May 06, 2019
Professor Sadurski, a leading legal theorist and scholar of constitutionalism, has been a vigorous and penetrating critic of the reactionary and authoritarian "Law and Justice" party in Poland ("PiS" is the Polish acronym); he has now become the target of both civil and criminal legal actions attempting to silence him. The open letter is here, and they are accepting additional signatories in the comments.
April 29, 2019
April 11, 2019
Mark Lemley (Stanford) kindly shared this quite amusing open letter:
Please Reject Me
An Open Letter to the Harvard Law Review
The Harvard Law Review has rejected my articles in the past. A lot. Indeed, they may have rejected me more than anyone else in the legal academy. I’m 0 for 140 or so at Harvard.
Several years ago, though, they stopped rejecting me. I’m not saying they accepted my papers. They haven’t, and probably they never will.
No, what I mean is that they just stopped responding at all. Oh, I get automated notices acknowledging that I’ve submitted a paper, vaguely hinting that they might read it. And I get acknowledgements when I expedite my article after getting an offer elsewhere. But it’s been at least seven years since I’ve gotten even an automated rejection, much less contact from a human being.
Every law professor knows the automated rejection form. There are the nice ones, assuring me that they really liked my paper and just “couldn’t come to consensus.” There is the everpresent “we have carefully considered your paper, but we get so many good submissions that we couldn’t take yours.” There is the more dispassionate “unfortunately we can’t publish your paper.” But from Harvard? Nothing.
And they’re not alone. In the last couple of years more top reviews have been ignoring papers altogether rather than giving us the bad news.
As an author, this sucks. Would I like you to accept my paper? Sure I would. But even more than that, I’d just like to know. Did you read it and decide it wasn’t good? Did you just not get to it in time? Did you take a look at the title, realize it’s about patent law, and read no further? [As far as I can tell the Harvard Law Review has never in its history published a patent law article. Certainly it hasn’t done so in the 31 years I’ve been in law]. Fine. I’m a big boy; I can take it. Just tell me, please.
Yes, I know you’re busy. But you’ve already got an automated system; it can’t be that much more work to generate an automated email telling me what I already suspected.
For starters, it would be the polite thing to do. [Think how you’d feel if authors didn’t withdraw their papers when they’d accepted offers elsewhere].
But you’re not just being rude to me. You’re being rude to every other law review editor in the country. We law professors have all submitted our papers to you, and we all harbor the secret hope that maybe this time you’ll publish our paper. And so we lobby for the longest possible expedite window and wait until the last possible moment to accept our offers, because we haven’t yet heard back from you, and maybe, just maybe, that’s because you’re furiously discussing whether to accept it before the deadline. You’re not. Of course you’re not. But hope springs eternal. Thus does your unwillingness to reject us gum up the works for everyone else, slowing acceptances and making it harder for reviews to find authors.
So please, Harvard Law Review, reject me. Save the ghosting for parties.
Mark A. Lemley
William H. Neukom Professor, Stanford Law School
Director, Stanford Program in Law, Science, and Technology
Senior Fellow, Stanford Institute for Economic Policy Research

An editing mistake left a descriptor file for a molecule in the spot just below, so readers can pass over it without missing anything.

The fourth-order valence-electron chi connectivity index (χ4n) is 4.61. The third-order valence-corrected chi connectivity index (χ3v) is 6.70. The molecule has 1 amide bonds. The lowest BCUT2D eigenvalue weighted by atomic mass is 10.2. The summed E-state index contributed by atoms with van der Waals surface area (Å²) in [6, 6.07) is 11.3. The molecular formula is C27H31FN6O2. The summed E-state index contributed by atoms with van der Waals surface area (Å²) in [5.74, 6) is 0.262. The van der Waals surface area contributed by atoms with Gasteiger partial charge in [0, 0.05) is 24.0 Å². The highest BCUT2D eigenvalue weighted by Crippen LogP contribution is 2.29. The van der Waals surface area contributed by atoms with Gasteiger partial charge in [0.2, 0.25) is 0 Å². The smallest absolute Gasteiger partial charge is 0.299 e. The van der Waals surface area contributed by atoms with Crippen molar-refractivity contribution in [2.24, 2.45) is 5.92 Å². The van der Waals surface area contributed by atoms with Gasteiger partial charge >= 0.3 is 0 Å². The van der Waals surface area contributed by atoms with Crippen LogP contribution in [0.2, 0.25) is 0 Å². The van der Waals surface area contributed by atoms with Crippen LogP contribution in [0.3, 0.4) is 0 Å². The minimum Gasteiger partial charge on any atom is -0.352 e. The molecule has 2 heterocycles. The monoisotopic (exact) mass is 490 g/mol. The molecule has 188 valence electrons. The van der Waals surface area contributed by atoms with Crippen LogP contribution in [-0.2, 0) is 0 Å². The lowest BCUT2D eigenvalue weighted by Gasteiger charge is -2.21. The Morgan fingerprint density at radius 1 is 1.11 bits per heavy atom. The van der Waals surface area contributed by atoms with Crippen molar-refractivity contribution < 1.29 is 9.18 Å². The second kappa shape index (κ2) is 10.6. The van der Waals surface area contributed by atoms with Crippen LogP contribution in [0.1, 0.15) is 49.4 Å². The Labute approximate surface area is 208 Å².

Affiliated Professor, Stanford Symbolic Systems Program
partner, Durie Tangri LLP
co-founder, Lex Machina Inc.
April 08, 2019
...set up by the father of Georgetown constitutional law expert Nicholas Rosenkranz, a Yale Law alum. The project will be led by Yale Law professor Akhil Amar and regular Yale visiting professor Steven Calabresi, who also teaches at Northwestern.
April 05, 2019
MOVING TO FRONT FROM MONDAY--ADDITIONAL COMMENTS WELCOME
Professor Steven Davidoff Solomon (Berkeley) called to my attention a case of bad editorial practices, in this instance, involving the Journal of Empirical Legal Studies, a distinguished journal in its field. Briefly, JELS rejected an article of Professor Solomon's, sending along two referee reports; however, the editors revised one of the referee reports to make it sound less positive than it really was. Professor Solomon discovered this because the referee had contacted him about his paper independently. Professor Solomon submitted a "letter to the editor" of JELS about this matter, but JELS declined to break with its practice of not publishing such letters, so Professor Solomon supplied the letter to me (along with other documentation): Download Letter to the Editor JELS. The letter sets out the details of what transpired.
Journal editors are well within their rights to disregard the recommendations of referees or to disagree with their ultimate assessments. Journal editors may also decide not to share referee reports with authors, or not to share them in full. But what they should not do, out of respect for both their referees and authors, is unilaterally revise the content of a referee report to make it support their independent decision. One hopes this is an anomalous incident. I've opened comments here in case the editors or others wish to comment. Comments must include a full name and a valid e-mail address, or they will not appear.
March 12, 2019
White House proposes to spend approximately nothing on early childhood education to minimize taxes for top 0.1 percent (Michael Simkovic)
NPR reports that the Trump administration has proposed a meager one-time increase in funding for childcare / early career eduction equal to approximately 0.0045 percent of GDP ($1 billion out of $22 trillion estimated 2020 GDP) or about 0.001 percent of household networth. Total federal spending would increase to $5.4 billion, or 0.0225 percent of GDP.
In contrast, Senator Elizabeth Warren has proposed to spend approximately $70 billion per year on childcare and early childhood education--13 times as much as President Trump. Warren's plan would be financed with approximately one third of the revenue generated by an annual ultra-high net-worth wealth tax of 2 percent on personal fortunes above $50 million, and 3 percent above $1 billion. It would therefore cost 99.9 percent of households nothing in increased tax burdens.